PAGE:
Working on the article has offered an intimate portrait of the way history is constructed. Memories are so malleable, and getting to hear as the past is recreated in an interview has been incredibly instructive.
Many LGBTQ people grow up thinking they don’t matter, and their stories should be kept hidden, so I imagine this is a problem faced by other people doing similar projects. How have you been able to get people to participate?
“LGBTQ individuals oftentimes internalize society’s silencing of history. It can be validating to have someone come and interview you about your life, your activism, and your efforts toward equality.”
For so many of the people interviewed, just having somebody sit and listen for an hour or two is an absolute gift. LGBTQ individuals oftentimes internalize society’s silencing of history. It can be validating to have someone come and interview you about your life, your activism, and your efforts toward equality. At times, narrators weren’t prepared for the way that doing something seemingly so simple as an interview would interrupt the secrecy, denial, and omission of LGBTQ history for individuals.
It’s amazing how willing people are to share once you just offer them a space to talk. In the best oral histories, the interviewer fades quickly into the background, offering a really light touch when needed, but mostly just letting the interviewee share their life.
This might be a good place to pull back and talk about the future of the project, which you allude to in the article. How did the oral history project develop into the Madison LGBTQ Archive?
You know, the oral history project had this problem where we would interview somebody and at the end they would say, “Hey, I’ve got all this great stuff here! Why don’t you take it too?” And, of course, we absolutely wanted to hold onto it, but we simply didn’t know where to put it. We were talking earlier about how little LGBTQ history gets preserved, and here we were, early in the oral history project, seeing this problem in action. After a number of years racking our brains and asking around to different local archives and agencies to see who could house the materials, we finally decided it might make sense to start it at the university archives and have it be connected to the oral history project.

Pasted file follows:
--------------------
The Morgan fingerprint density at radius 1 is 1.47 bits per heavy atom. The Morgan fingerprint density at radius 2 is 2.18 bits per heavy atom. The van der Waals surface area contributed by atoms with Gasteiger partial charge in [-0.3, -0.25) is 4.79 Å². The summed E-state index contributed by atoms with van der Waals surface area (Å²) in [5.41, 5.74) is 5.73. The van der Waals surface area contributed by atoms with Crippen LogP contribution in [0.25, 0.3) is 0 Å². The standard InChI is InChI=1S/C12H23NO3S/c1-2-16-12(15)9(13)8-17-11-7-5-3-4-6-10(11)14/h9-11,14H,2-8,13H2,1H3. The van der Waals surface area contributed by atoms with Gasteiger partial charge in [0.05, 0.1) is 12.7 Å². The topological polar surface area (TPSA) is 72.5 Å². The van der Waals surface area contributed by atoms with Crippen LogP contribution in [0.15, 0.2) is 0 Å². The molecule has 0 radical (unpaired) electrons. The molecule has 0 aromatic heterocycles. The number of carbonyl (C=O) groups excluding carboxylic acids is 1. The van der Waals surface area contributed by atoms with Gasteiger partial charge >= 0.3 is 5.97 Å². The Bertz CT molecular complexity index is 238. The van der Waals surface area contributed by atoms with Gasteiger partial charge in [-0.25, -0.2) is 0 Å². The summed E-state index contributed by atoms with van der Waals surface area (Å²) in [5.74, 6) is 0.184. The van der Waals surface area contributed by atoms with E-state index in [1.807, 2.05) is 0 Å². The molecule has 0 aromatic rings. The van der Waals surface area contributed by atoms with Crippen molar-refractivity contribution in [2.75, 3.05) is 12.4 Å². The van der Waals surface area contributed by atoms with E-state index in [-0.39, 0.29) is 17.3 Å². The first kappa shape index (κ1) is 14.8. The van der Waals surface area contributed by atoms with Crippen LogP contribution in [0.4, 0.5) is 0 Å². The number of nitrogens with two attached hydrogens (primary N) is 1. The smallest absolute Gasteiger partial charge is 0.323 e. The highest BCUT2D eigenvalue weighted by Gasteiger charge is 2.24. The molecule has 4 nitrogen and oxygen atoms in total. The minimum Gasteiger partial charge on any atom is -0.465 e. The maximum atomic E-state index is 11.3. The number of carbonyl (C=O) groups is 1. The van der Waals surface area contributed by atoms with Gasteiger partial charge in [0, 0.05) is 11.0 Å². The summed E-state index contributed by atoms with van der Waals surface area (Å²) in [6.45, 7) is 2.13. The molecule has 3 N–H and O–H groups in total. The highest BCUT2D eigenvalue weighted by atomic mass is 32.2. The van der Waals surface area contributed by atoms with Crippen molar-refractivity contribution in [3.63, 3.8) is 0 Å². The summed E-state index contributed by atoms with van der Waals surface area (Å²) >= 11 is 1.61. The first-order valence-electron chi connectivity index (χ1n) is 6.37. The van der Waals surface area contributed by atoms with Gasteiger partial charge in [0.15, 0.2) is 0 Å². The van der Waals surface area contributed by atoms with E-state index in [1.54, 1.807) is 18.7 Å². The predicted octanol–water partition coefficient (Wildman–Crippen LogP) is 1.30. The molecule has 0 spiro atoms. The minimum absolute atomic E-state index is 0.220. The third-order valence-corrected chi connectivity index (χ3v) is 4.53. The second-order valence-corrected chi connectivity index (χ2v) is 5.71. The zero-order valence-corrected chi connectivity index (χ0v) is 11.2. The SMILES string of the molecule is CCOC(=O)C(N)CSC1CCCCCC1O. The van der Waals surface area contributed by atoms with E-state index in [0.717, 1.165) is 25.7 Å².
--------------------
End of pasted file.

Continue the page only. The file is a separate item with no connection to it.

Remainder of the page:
The oral history project has been really instrumental in establishing the LGBTQ archive. Many of our first collections came directly from the people we had interviewed. We could finally go back and say, “Remember that stuff you wanted to give us? Bring it over!” Additionally, the work we had done with the oral history project helped to secure funding, since we could point to those as proof that we were serious and that the funds wouldn’t be squandered. Having already built some relationships with members of the community, we were able to hit the ground running. We continue to try and build community involvement in the project, from the funding to the outreach, to the people involved in putting it all together. I guess we shouldn’t be surprised at how receptive many members of the community have been towards the project. People are excited to finally have a chance to tell their stories in this way.